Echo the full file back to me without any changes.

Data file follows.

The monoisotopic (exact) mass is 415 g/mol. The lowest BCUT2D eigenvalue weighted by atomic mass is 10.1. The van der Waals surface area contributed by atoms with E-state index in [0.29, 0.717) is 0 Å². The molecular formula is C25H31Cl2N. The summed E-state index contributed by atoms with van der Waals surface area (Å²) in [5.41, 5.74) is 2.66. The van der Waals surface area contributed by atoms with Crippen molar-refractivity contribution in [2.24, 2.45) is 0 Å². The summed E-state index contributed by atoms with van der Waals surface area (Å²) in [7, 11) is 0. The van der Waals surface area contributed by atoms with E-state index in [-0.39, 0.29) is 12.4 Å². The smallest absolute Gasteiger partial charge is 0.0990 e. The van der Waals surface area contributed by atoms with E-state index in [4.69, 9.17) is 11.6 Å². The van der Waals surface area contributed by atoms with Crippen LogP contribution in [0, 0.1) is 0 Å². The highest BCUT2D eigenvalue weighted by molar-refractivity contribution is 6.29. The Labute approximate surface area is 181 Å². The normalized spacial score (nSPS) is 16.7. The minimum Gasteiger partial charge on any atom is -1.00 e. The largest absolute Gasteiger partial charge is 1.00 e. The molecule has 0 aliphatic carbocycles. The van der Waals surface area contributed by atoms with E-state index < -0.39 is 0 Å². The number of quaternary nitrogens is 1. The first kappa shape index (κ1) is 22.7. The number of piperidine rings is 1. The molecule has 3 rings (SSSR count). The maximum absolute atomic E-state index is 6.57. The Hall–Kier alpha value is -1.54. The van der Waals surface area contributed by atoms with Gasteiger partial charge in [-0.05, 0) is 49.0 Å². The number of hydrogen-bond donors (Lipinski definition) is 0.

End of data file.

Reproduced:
The monoisotopic (exact) mass is 415 g/mol. The lowest BCUT2D eigenvalue weighted by atomic mass is 10.1. The van der Waals surface area contributed by atoms with E-state index in [0.29, 0.717) is 0 Å². The molecular formula is C25H31Cl2N. The summed E-state index contributed by atoms with van der Waals surface area (Å²) in [5.41, 5.74) is 2.66. The van der Waals surface area contributed by atoms with Crippen molar-refractivity contribution in [2.24, 2.45) is 0 Å². The summed E-state index contributed by atoms with van der Waals surface area (Å²) in [7, 11) is 0. The van der Waals surface area contributed by atoms with E-state index in [-0.39, 0.29) is 12.4 Å². The smallest absolute Gasteiger partial charge is 0.0990 e. The van der Waals surface area contributed by atoms with E-state index in [4.69, 9.17) is 11.6 Å². The van der Waals surface area contributed by atoms with Crippen LogP contribution in [0, 0.1) is 0 Å². The highest BCUT2D eigenvalue weighted by molar-refractivity contribution is 6.29. The Labute approximate surface area is 181 Å². The normalized spacial score (nSPS) is 16.7. The minimum Gasteiger partial charge on any atom is -1.00 e. The largest absolute Gasteiger partial charge is 1.00 e. The molecule has 0 aliphatic carbocycles. The van der Waals surface area contributed by atoms with E-state index < -0.39 is 0 Å². The number of quaternary nitrogens is 1. The first kappa shape index (κ1) is 22.7. The number of piperidine rings is 1. The molecule has 3 rings (SSSR count). The maximum absolute atomic E-state index is 6.57. The Hall–Kier alpha value is -1.54. The van der Waals surface area contributed by atoms with Gasteiger partial charge in [-0.05, 0) is 49.0 Å². The number of hydrogen-bond donors (Lipinski definition) is 0.